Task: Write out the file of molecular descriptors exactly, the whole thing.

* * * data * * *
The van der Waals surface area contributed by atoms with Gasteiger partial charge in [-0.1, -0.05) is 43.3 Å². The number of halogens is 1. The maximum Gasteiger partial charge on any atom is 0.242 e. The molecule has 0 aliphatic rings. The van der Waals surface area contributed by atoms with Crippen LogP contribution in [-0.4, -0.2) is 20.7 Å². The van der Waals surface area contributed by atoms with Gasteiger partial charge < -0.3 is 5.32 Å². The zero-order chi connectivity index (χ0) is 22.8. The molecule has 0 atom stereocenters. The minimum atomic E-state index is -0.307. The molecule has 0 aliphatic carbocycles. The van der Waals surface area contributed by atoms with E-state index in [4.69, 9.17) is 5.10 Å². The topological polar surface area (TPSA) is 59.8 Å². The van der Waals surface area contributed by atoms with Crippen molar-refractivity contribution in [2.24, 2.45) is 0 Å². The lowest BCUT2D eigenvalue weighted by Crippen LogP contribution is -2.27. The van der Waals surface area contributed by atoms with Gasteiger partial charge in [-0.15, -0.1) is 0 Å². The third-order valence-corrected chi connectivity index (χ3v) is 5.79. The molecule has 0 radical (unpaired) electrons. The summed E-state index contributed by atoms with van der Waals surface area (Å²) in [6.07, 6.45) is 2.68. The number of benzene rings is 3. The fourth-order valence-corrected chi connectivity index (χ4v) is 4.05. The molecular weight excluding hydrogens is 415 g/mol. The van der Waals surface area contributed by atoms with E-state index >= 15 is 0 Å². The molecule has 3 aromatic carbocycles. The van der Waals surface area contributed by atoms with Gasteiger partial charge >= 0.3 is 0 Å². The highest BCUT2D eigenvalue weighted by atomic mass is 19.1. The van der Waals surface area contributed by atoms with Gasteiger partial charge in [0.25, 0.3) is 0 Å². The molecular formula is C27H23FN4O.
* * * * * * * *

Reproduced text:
The van der Waals surface area contributed by atoms with Gasteiger partial charge in [-0.1, -0.05) is 43.3 Å². The number of halogens is 1. The maximum Gasteiger partial charge on any atom is 0.242 e. The molecule has 0 aliphatic rings. The van der Waals surface area contributed by atoms with Crippen LogP contribution in [-0.4, -0.2) is 20.7 Å². The van der Waals surface area contributed by atoms with Gasteiger partial charge < -0.3 is 5.32 Å². The zero-order chi connectivity index (χ0) is 22.8. The molecule has 0 atom stereocenters. The minimum atomic E-state index is -0.307. The molecule has 0 aliphatic carbocycles. The van der Waals surface area contributed by atoms with E-state index in [4.69, 9.17) is 5.10 Å². The topological polar surface area (TPSA) is 59.8 Å². The van der Waals surface area contributed by atoms with Crippen molar-refractivity contribution in [2.24, 2.45) is 0 Å². The lowest BCUT2D eigenvalue weighted by Crippen LogP contribution is -2.27. The van der Waals surface area contributed by atoms with Gasteiger partial charge in [-0.15, -0.1) is 0 Å². The third-order valence-corrected chi connectivity index (χ3v) is 5.79. The molecule has 0 radical (unpaired) electrons. The summed E-state index contributed by atoms with van der Waals surface area (Å²) in [6.07, 6.45) is 2.68. The number of benzene rings is 3. The fourth-order valence-corrected chi connectivity index (χ4v) is 4.05. The molecular weight excluding hydrogens is 415 g/mol. The van der Waals surface area contributed by atoms with E-state index >= 15 is 0 Å². The molecule has 3 aromatic carbocycles. The van der Waals surface area contributed by atoms with Gasteiger partial charge >= 0.3 is 0 Å². The highest BCUT2D eigenvalue weighted by atomic mass is 19.1. The van der Waals surface area contributed by atoms with Gasteiger partial charge in [0.25, 0.3) is 0 Å². The molecular formula is C27H23FN4O.